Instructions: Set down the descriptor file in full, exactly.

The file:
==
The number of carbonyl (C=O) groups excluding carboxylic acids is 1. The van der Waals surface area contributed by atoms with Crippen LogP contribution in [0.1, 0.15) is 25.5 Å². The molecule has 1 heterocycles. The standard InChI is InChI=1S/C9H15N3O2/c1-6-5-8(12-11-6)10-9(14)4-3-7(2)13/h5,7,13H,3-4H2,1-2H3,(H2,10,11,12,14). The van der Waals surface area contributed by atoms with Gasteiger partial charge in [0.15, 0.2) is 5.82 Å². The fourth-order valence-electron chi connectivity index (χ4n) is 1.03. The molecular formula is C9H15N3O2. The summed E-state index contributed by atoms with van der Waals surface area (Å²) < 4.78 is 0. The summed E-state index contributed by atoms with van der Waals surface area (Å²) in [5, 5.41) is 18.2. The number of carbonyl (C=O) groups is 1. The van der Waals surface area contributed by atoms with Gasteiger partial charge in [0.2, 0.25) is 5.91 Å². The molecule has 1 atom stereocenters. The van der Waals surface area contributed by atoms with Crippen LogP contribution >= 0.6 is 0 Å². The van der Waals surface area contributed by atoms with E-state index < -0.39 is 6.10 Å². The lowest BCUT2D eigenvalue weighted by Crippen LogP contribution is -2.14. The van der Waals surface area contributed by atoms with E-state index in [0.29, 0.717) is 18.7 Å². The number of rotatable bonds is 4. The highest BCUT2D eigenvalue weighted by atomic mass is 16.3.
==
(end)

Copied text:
The number of carbonyl (C=O) groups excluding carboxylic acids is 1. The van der Waals surface area contributed by atoms with Crippen LogP contribution in [0.1, 0.15) is 25.5 Å². The molecule has 1 heterocycles. The standard InChI is InChI=1S/C9H15N3O2/c1-6-5-8(12-11-6)10-9(14)4-3-7(2)13/h5,7,13H,3-4H2,1-2H3,(H2,10,11,12,14). The van der Waals surface area contributed by atoms with Gasteiger partial charge in [0.15, 0.2) is 5.82 Å². The fourth-order valence-electron chi connectivity index (χ4n) is 1.03. The molecular formula is C9H15N3O2. The summed E-state index contributed by atoms with van der Waals surface area (Å²) < 4.78 is 0. The summed E-state index contributed by atoms with van der Waals surface area (Å²) in [5, 5.41) is 18.2. The number of carbonyl (C=O) groups is 1. The van der Waals surface area contributed by atoms with Gasteiger partial charge in [0.2, 0.25) is 5.91 Å². The molecule has 1 atom stereocenters. The van der Waals surface area contributed by atoms with Crippen LogP contribution >= 0.6 is 0 Å². The van der Waals surface area contributed by atoms with E-state index < -0.39 is 6.10 Å². The lowest BCUT2D eigenvalue weighted by Crippen LogP contribution is -2.14. The van der Waals surface area contributed by atoms with E-state index in [0.29, 0.717) is 18.7 Å². The number of rotatable bonds is 4. The highest BCUT2D eigenvalue weighted by atomic mass is 16.3.